Gwen Stefani has said she is Japanese in a recent interview and then doubled down on her words.
You wouldn't think it considering she was born in California to an Italian-American father and Irish-American mother, and the singer isn't actually claiming to originally be from Japan, but it's clear she's a really big fan.
Allure magazine about the launch of her new vegan beauty brand, was asked about her Harajuku Girls era and told a story about her father working for Japanese company Yamaha for 18 years.
He travelled between the US and Japan a lot, introducing his daughter to Japanese culture, which she very much enjoyed.
She said: "That was my Japanese influence and that was a culture that was so rich with tradition, yet so futuristic [with] so much attention to art and detail and discipline and it was fascinating to me."
The explained that when she travelled to the Harajuku district of Tokyo she said to herself 'my God, I'm Japanese and I didn't know it', telling the interviewer 'I am, you know'.
Describing herself as a 'super fan' of Japanese culture, she said there was an 'innocence' involved with her relationship to it, saying it 'doesn't feel right' that people would criticise her for 'being a fan of something beautiful'.
During the same interview she said she was 'a little bit of an Orange County girl, a little bit of a Japanese girl, a little bit of an English girl'.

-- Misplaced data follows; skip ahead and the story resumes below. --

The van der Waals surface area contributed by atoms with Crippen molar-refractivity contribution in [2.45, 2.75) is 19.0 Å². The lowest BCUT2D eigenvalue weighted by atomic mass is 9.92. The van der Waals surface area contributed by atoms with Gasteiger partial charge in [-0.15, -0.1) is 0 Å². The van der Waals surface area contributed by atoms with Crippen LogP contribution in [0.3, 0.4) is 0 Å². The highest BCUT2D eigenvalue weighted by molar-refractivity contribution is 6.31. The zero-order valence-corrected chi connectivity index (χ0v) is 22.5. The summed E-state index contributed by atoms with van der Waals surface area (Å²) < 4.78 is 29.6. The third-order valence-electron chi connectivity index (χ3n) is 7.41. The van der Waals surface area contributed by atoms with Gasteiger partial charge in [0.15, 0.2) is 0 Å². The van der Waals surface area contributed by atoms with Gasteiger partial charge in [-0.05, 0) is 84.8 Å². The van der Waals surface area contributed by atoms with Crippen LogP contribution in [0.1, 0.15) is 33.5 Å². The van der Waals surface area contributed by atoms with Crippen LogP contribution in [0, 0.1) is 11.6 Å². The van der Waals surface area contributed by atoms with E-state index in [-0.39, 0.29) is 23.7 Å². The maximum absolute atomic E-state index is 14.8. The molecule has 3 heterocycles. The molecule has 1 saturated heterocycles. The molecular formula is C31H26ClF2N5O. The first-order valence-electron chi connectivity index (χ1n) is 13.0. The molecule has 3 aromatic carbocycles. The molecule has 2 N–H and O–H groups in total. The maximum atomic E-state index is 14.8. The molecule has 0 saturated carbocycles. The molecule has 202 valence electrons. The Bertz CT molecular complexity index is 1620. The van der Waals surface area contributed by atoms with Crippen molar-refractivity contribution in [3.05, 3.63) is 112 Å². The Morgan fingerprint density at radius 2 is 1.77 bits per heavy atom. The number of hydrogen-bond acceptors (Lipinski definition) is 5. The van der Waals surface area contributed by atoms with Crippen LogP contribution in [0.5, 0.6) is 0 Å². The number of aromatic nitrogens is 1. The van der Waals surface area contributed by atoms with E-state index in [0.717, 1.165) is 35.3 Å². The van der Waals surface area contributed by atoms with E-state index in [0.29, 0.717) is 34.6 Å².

The singer has in the past incorporated elements of Japanese culture into her performances, including having her own group of Japanese dancers.
The singer has faced controversy over these sorts of comments before, .
Vice slammed her album 'Love. Angel. Music. Baby.' as a 'racist pop Frankenstein', while comedian Margaret Cho compared the singer's use of dancers to a minstrel show.
Stefani defended herself against accusations of cultural appropriation, saying 'we wouldn't have so much beauty' if people 'didn’t buy and sell and trade our cultures in', defending herself by saying she 'grew up in a time where we didn’t have so many rules'.
She claimed she 'didn’t have to follow a narrative that was being edited for us through social media', explaining that the initial idea came from wanting to 'have a posse of girls' who would be 'my homies'.
Stefani also told Allure she identifies with Hispanic and Latinx cultures thanks to her upbringing in California 'even though I’m an Italian American - Irish or whatever mutt that I am'.
She said it was 'who I became because those were my people'.